dead, his son is in possession, so let him keep it.

Once, and once only, did I revisit Babyan Kraals. Some fifteen years
after my darling's death, when I was a man in middle life, I undertook
an expedition to the Zambesi, and one night outspanned at the mouth of
the well-known valley beneath the shadow of the great peak. I mounted
my horse, and, quite alone, rode up the valley, noticing with a
strange prescience of evil that the road was overgrown, and, save for
the music of the waterfalls, the place silent as death. The kraals
that used to be to the left of the road by the river had vanished. I
rode towards their site; the mealie fields were choked with weeds, the
paths were dumb with grass. Presently I reached the place. There,
overgrown with grass, were the burnt ashes of the kraals, and there
among the ashes, gleaming in the moonlight, lay the white bones of
men. Now it was clear to me. The settlement had been fallen on by some
powerful foe, and its inhabitants put to the assegai. The forebodings
of the natives had come true; Babyan Kraals were peopled by memories
alone.

I passed on up the terraces. There shone the roofs of the marble huts.
They would not burn, and were too strong to be easily pulled down. I
entered one of them--it had been our sleeping hut--and lit a candle
which I had with me. The huts had been sacked; leaves of books and
broken mouldering fragments of the familiar furniture lay about. Then
I remembered that there was a secret place hollowed in the floor and
concealed by a stone, where Stella used to hide her little treasures.
I went to the stone and dragged it up. There was something within
wrapped in rotting native cloth. I undid it. It was the dress my wife
had been married in. In the centre of the dress were the withered
wreath and flowers she had worn, and with them a little paper packet.
I opened it; it contained a lock of my own hair!

I remembered then that I had searched for this dress when I came away
and could not find it, for I had forgotten the secret recess in the
floor.

Taking the dress with me, I left the hut for the last time. Leaving my
horse tied to a tree, I walked to the graveyard, through the ruined
garden. There it was a mass of weeds, but over my darling's grave grew
a self-sown orange bush, of which the scented petals fell in showers
on to the mound beneath. As I drew near, there was a crash and a rush.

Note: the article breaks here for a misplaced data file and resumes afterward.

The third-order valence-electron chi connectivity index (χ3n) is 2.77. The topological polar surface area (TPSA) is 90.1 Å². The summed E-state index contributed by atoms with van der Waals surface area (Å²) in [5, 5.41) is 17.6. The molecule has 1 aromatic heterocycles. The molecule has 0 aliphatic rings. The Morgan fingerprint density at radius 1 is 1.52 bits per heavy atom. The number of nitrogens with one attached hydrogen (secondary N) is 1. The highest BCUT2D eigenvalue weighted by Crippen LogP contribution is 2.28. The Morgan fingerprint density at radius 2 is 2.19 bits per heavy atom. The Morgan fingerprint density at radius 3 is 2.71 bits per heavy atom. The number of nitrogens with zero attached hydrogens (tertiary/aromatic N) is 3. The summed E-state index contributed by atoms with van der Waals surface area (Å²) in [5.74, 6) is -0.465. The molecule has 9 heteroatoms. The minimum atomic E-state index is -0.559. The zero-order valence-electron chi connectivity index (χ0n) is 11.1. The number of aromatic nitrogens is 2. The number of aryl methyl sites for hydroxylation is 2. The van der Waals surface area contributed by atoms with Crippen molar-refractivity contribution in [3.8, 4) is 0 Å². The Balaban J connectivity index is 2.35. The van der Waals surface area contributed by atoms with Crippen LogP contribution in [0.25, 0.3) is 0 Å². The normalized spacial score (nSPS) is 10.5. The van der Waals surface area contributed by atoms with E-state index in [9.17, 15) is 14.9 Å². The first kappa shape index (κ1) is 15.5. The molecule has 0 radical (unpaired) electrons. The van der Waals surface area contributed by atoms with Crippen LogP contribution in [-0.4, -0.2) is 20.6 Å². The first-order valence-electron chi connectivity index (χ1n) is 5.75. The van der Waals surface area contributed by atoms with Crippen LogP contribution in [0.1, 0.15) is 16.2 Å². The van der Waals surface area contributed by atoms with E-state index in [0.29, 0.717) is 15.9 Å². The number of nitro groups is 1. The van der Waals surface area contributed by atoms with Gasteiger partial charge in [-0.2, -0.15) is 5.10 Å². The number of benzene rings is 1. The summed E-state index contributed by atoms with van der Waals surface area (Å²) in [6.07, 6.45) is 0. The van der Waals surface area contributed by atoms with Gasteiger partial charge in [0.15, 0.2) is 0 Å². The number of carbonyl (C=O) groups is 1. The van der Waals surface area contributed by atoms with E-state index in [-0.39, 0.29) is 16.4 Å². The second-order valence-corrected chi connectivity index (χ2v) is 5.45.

A great baboon leapt from the centre of the graveyard and vanished
into the trees. I could almost believe that it was the wraith of
Hendrika doomed to keep an eternal watch over the bones of the woman
her jealous rage had done to death.

I tarried there a while, filled with such thoughts as may not be
written. Then, leaving my dead wife to her long sleep where the waters
fall in melancholy music beneath the shadow of the everlasting
mountain, I turned and sought that spot where first we had told our
love. Now the orange grove was nothing but a tangled thicket; many of
the trees were dead, choked with creepers, but some still flourished.
There stood the one beneath which we had lingered, there was the rock
that had been our seat, and there on the rock sat the wraith of
/Stella/, the Stella whom I had wed! Ay! there she sat, and on her
upturned face was that same spiritual look which I saw upon it in the
hour when we first had kissed. The moonlight shone in her dark eyes,
the breeze wavered in her curling hair, her breast rose and fell, a
gentle smile played about her parted lips. I stood transfixed with awe
and joy, gazing on that lost loveliness which once was mine. I could
not speak, and she spoke no word; she did not even seem to see me. Now
her eyes fell. For a moment they met mine, and their message entered
into me.

Then she was gone. She was gone; nothing was left but the tremulous
moonlight falling where she had been, the melancholy music of the
waters, the shadow of the everlasting mountain, and, in my heart, the
sorrow and the hope.